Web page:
• Also known as a permissionless blockchain.
  • Anyone can participate without restrictions.
  • Most cryptocurrencies run on a public blockchain governed by rules or consensus algorithms.
  • Anyone can send transactions to a public blockchain and become a data validator.
  • Usually, public blockchains offer economic incentives for those who secure them.
  • For example, Bitcoin “miners” receive payouts in Bitcoin for helping to maintain the network. The Bitcoin and Ethereum blockchains are two of the largest and most well-known examples of public blockchains.

Permissioned or private blockchain

  • Organizations can set controls on who can access blockchain data. You cannot join it unless invited by the network administrators.
  • An example of a permissioned blockchain is the Oracle Blockchain Platform.

Hybrid blockchains

  • A combination of centralized and decentralized features.

Sidechains

  • Runs in parallel to a primary blockchain.
  • Entries from the primary blockchain can be linked to and from the sidechain; this allows the sidechain to operate independently of the primary blockchain.
  • Sidechains have become essential for helping existing blockchains like Bitcoin to scale and for different blockchains to work with each other.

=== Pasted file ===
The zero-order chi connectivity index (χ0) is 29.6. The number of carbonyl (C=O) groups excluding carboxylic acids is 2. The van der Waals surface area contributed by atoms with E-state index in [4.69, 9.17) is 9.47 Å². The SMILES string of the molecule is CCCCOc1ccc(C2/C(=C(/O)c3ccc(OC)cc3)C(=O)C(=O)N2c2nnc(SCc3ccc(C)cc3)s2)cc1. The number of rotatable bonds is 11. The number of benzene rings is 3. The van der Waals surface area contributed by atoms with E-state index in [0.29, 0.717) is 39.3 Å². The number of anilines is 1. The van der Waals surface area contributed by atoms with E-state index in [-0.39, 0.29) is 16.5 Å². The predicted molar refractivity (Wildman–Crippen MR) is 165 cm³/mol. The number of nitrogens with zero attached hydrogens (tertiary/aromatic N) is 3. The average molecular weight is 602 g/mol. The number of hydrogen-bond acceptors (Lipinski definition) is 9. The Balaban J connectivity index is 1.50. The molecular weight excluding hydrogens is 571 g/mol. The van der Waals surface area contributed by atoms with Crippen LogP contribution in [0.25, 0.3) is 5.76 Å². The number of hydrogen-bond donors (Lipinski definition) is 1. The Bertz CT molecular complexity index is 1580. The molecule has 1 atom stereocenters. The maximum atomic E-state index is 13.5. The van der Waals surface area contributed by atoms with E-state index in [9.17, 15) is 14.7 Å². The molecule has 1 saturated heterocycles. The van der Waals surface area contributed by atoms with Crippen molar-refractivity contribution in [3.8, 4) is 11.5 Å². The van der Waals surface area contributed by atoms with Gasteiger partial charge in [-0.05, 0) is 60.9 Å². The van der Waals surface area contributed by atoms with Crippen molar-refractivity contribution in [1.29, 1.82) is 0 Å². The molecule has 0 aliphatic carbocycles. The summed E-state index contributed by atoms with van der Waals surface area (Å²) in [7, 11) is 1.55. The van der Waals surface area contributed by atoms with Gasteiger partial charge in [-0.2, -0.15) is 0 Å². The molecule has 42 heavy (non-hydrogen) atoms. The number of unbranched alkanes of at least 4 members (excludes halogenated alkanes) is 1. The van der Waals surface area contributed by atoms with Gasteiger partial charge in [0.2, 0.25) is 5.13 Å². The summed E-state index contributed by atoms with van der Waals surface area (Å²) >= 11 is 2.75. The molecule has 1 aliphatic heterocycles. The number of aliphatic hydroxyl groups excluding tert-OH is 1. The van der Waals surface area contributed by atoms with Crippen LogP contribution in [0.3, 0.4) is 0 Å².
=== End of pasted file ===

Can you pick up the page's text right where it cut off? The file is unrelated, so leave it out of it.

Is Blockchain Secure? 

Blockchain is the most secure method of record-keeping.

As a record-keeping system, Blockchain is incredibly secure and accurate. It is nearly impossible to change data entries or blocks retroactively. And it is next to impossible to take over an entire blockchain network or for the whole network to go down due to technical failure.

You can lose your cryptocurrency, or it can be stolen.

Wait, what? What about all the “blockchain is as secure as a vault?” Well, this has more to do with the logistics of how most people buy and sell cryptocurrencies.

When you buy a cryptocurrency, you are not buying money you put in a physical wallet. You are buying a digital asset, and in the case of cryptocurrencies, you are buying a pair of keys: one is public, and the other is private. These keys are unique and cryptographically generated on the blockchain. The private key unlocks your publicly stored portion of the blockchain.

Most people will hold their cryptocurrencies through an exchange or digital wallet service, which will hold the private key for you. But many crypto exchanges and wallet services are not regulated and not insured by a government like regular exchanges or banks.